The earliest monograph on McEwan was Kiernan Ryan’s study for the Writers and Their Work series in the mid-1990s, covering his output from the early short stories to Black Dogs. Since then a study has appeared on average every couple of years, adding to the sense of McEwan’s established reputation. These volumes have almost always taken a chronological approach to discussion of the fiction—as is the case in the volumes Malcolm 2002, Childs 2005, Head 2007, and Wells 2010—suggesting there is much remaining scope for analyzing the writing on a thematic basis. It also points to the perception that McEwan is a writer whose work is best discussed in its entirety when considered at length, at least in the sense that, while a number of texts have been more likely to appear in studies or on courses at different educational levels, the ongoing body of work remains important in its totality. While all the studies below emphasize close textual reading as essential to an understanding of McEwan’s densely wrought texts, approaches to that totality have varied from Byrnes’s psychodynamic approach to the ethical readings favored in Möller 2011.
Byrnes, Christina. The Work of Ian McEwan: A Psychodynamic Approach. Nottingham, UK: Paupers’, 2002.
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An idiosyncratic study of McEwan’s work up to Amsterdam placed alongside his life history, attempting a psychological reading of the creative development of narrative subjects influenced by McEwan’s own experience. Has been supplemented by shorter publications on McEwan’s later work.
Childs, Peter, ed. The Fiction of Ian McEwan. Palgrave’s Reader’s Guides to Essential Criticism. Basingstoke, UK: Palgrave, 2005.
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Alongside editorial commentary, this guide to essential criticism weaves together excerpts from book-length studies plus selections from essays and articles, as well as a variety of opinions taken from reviews in newspapers, journals, and magazines.
Head, Dominic. Ian McEwan. Manchester, UK: Manchester University Press, 2007.
DOI: 10.7228/manchester/9780719066566.001.0001E-mail Citation »
A detailed reading of the novels up to Saturday that pays close attention to style as well as to McEwan’s careful examination of the self and morality. Head places McEwan, in his concerns and approach to fiction, as the natural heir to Iris Murdoch.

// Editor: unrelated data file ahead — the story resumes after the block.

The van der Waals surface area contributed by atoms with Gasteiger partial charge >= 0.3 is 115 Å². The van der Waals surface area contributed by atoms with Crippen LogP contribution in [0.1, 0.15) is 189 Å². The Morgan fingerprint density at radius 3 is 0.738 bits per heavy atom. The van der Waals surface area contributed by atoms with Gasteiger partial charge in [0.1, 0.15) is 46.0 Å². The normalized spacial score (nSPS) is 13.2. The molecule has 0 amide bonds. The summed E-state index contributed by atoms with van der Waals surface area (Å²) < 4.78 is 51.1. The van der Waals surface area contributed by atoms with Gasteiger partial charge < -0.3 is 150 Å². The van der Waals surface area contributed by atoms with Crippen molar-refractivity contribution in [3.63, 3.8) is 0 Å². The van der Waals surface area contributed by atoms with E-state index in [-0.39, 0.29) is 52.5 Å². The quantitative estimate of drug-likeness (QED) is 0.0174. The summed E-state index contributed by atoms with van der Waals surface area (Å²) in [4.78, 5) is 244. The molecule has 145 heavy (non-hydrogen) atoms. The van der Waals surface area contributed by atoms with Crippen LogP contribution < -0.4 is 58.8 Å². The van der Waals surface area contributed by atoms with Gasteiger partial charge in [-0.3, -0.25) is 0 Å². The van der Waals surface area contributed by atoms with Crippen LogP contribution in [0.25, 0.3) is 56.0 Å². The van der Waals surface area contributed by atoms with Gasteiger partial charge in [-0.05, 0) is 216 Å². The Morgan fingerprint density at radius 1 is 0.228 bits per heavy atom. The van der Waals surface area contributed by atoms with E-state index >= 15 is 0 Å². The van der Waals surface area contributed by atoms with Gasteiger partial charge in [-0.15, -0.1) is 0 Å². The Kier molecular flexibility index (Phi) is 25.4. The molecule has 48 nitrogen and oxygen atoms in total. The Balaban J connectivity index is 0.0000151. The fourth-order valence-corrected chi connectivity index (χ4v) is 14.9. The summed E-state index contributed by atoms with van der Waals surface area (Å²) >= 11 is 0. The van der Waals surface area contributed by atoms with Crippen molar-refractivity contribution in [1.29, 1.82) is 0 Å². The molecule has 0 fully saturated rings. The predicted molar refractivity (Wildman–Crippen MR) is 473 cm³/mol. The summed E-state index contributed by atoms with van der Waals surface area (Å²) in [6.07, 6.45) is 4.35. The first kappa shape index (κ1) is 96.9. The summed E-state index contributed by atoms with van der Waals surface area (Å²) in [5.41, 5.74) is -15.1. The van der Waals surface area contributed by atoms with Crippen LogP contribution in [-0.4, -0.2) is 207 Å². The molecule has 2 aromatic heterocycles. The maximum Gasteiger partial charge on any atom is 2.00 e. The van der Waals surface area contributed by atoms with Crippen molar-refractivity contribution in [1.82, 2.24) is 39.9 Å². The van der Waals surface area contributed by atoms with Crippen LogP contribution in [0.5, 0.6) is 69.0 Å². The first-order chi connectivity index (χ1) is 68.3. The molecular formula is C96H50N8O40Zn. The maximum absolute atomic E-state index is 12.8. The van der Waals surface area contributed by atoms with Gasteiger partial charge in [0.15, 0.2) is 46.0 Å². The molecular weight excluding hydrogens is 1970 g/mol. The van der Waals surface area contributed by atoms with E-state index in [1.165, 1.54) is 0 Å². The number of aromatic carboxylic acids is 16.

Malcolm, David. Understanding Ian McEwan. Columbia: University of South Carolina Press, 2002.
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A discussion of the fiction before Atonement, Malcolm’s study traces continuities between texts and links them in chronological groups that respectively treat such subjects as evil, history, and science.
Möller, Swantje. Coming to Terms with Crisis: Disorientation and Reorientation in the Novels of Ian McEwan. Heidelberg, Germany: Winter Universitätsverlag, 2011.
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An approach to McEwan’s writing through postmodernist theory and ethical criticism, this is a long study that helpfully examines how the themes of crisis and reorientation are negotiated in McEwan’s fiction.
Ryan, Kiernan. Ian McEwan. Plymouth, UK: Northcote, 1994.
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Succinct but insightful readings of McEwan’s work up to Black Dogs in terms of an art of unease, including the libretto for Or Shall We Die? and the scripts for Jack Flea’s Birthday Celebration, Solid Geometry, The Imitation Game, and The Ploughman’s Lunch. Establishes the principal themes and techniques of the novels for many subsequent critics to develop or dispute.
Slay, Jack, Jr. Ian McEwan. Twayne’s English Authors Series. Boston: Twayne, 1996.
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Covering the same texts as Ryan’s study, and analyzing the film scripts in detail, Slay provides readings of all the major works but also focuses on key narrative aspects of each, including sexuality, fantasy, time, and political agency.
Wells, Lynn. Ian McEwan. Basingstoke, UK: Palgrave, 2010.
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Supplemented by a timeline, biographical reading, and an interview, Wells’s study is one of the most insightful, highlighting the significance of the creative imagination in McEwan’s moral vision and his belief in the ethical role that fiction can play. Also contains sections on the nonfiction writings and on the critical reaction to McEwan’s work.
Born Ian Russell McEwan, June 21, 1948, in Aldershot, England; son of David (an army officer) and Rose Lilian Violet (Moore) McEwan; married Penny Allen (a healer and astrologer), 1982 (divorced, 1995); married Annalena McAfee (a journalist); children: Gregory, William (from first marriage), two stepdaughters. Education: University of Sussex, B.A. (honors), 1970; University of East Anglia, M.A., 1971.
Ian McEwan, winner of Britain's prestigious Booker Prize for Amsterdam in 1998, is a writer with a well–established and, at times, even somewhat infamous literary reputation before his novels began to gain a North American readership. For many years he was known primarily for a literary style that delivered horrifically visceral passages but remained compellingly eloquent throughout. In his middle age McEwan began toning down the explicit with horrors that were far more accessible: the loss of a child, the betrayal of a friend, the disintegration of a family. His 2001 novel, Atonement, spent seven months on the best–seller lists in Britain. "McEwan forces his readers to turn the pages with greater dread and anticipation than does perhaps any other 'literary' writer working in English today," declared Atlantic Monthly critic Claire Messud.